a billion dollars in mixed signals
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the audience: q&a
Q: How do you know where to go for investments of different sizes, or whether you should go straight to the public markets?
Mr. May: It's a food chain and there is so much money out there right now that deals are being funded at $50 million for startups from venture capitalists. There is a full range of financing, but it all depends upon the size of the idea and the deal. Generally speaking, you raise $1 million from angel private placement, and there is a much greater range of private sources before you have to go to the public markets.
Mr. Muleta: My advice is that if you can bootstrap yourself and never give away control, that's the way to do it. Money always comes with strings, so, if you have got a great idea, why are you talking to me? Do it yourself if you can.
Q: Do you see companies that are acting totally as portals being viable if they do not have a brick-and-mortar component?
Mr. Muleta: For me, the Internet is about disintermediation. Do you need to have brick-and-mortars, or do you need to have a good supply of things that produce brick-and-mortar types of products? I don't think there is an easy answer to that. If you're providing a product or service that can disintermediate the market and create new value, then we want to talk to you. That's what the Internet is all about. That's the best answer I can give you at this level.
Q: Can you give us the mental checklist you go through when you're listening to a 3- or 5-pitch? What are the things you check off in your head to see whether or not they have been addressed?
Mr. May: At the early stage it’s: is the idea big enough, who's the management and is it a market we understand? At that stage you should have a one-pager, a two-pager, a six-pager, a business plan and a business plan with appendices. You should know and respect the time available, whether it’s the 3-5 minutes you mentioned or only 25 seconds.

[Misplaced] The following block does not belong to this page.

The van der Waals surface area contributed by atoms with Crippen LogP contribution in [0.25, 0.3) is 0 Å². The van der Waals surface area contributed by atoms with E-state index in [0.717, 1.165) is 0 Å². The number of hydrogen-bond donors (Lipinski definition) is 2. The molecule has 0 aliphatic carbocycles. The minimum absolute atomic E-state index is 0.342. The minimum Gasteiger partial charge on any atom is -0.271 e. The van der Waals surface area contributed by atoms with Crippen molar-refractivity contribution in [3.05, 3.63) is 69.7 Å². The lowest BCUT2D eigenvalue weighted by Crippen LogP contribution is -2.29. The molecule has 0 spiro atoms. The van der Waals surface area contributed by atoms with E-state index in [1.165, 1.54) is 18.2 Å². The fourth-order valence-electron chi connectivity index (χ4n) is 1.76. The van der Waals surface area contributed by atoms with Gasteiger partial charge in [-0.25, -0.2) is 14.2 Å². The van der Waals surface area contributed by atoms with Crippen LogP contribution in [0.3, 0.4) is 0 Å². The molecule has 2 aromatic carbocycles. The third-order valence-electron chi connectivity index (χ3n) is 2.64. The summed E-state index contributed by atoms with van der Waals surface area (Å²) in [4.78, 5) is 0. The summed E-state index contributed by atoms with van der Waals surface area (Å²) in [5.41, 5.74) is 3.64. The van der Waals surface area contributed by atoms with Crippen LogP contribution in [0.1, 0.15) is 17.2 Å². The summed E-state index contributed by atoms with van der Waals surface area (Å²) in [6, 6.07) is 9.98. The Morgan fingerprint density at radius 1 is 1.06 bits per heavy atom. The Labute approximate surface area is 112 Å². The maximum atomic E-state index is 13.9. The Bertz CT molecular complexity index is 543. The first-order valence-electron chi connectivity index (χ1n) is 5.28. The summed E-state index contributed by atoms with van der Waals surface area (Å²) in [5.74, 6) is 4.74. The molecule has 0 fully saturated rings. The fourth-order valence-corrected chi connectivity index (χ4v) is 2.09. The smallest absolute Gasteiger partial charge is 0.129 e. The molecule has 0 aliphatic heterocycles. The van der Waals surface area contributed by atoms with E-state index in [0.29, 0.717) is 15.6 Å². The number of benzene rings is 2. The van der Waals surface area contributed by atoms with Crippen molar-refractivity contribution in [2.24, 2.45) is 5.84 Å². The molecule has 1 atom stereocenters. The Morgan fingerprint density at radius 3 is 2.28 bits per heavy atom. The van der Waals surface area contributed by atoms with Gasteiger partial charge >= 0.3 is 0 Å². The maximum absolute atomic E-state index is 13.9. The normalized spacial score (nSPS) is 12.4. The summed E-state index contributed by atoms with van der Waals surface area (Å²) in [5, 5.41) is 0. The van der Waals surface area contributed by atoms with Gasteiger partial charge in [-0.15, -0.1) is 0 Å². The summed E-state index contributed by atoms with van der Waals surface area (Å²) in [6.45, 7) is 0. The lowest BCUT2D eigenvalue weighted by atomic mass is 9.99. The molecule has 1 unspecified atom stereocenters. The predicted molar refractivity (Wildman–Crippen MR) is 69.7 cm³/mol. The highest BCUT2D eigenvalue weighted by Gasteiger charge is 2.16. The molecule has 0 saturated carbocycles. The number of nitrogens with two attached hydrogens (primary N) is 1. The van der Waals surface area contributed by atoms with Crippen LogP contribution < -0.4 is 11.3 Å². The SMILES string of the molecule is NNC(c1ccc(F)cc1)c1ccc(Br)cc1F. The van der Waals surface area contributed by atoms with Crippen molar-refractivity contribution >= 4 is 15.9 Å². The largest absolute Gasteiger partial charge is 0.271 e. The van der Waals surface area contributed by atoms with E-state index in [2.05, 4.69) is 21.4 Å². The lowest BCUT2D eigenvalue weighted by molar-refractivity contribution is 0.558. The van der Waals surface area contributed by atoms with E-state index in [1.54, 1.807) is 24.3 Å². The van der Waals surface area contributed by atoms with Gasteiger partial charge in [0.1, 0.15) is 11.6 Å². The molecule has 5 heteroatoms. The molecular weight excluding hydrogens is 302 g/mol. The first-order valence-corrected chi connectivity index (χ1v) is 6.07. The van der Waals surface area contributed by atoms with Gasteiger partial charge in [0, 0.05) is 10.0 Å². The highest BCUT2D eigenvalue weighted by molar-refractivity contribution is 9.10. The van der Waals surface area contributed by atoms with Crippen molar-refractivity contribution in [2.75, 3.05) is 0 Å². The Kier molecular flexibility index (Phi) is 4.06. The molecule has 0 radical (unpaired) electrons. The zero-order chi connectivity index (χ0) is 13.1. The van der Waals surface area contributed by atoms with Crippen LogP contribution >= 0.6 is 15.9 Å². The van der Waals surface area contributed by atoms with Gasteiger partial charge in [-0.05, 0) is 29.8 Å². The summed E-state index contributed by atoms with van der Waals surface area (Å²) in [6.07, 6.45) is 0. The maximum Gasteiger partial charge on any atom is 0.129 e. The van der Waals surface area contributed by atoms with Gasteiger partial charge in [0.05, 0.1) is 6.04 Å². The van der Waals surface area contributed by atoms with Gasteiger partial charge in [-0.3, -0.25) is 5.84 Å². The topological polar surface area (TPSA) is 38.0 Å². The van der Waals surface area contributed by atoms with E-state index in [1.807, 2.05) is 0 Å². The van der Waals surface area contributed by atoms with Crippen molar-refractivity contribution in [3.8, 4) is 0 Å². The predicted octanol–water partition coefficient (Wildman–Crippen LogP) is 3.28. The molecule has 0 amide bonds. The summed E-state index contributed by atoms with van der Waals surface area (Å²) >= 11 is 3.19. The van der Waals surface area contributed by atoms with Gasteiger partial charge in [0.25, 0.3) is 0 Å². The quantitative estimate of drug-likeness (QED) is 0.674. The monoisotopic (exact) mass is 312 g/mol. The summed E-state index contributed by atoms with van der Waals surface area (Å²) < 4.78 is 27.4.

The most valuable resource we have is time. The world is awash with money, so it's judgment and time that we're really dealing with. If you only have 2 minutes with somebody, you better know that the opportunity is in a space we like. I don't want to spend 3-5 minutes listening to something I don't understand, so the key things are whether it's in the right space, what's your differentiator and why you. Then you just want to get a hook into the funding source to be able to peel the onion.
Mr. Burke: When you sit down in front of us, do we trust you? Are we going to give you $15 million and trust what you are going to do with the money? Do we believe you when you say that you understand the markets? Obviously, you need a management team, and what you've done before plays into it. Is the market large enough, and is it addressable? So many people are trying to go after the small- and medium-sized enterprise, but it is a notoriously difficult market to address. While it may be huge, can you actually address the market you're looking at?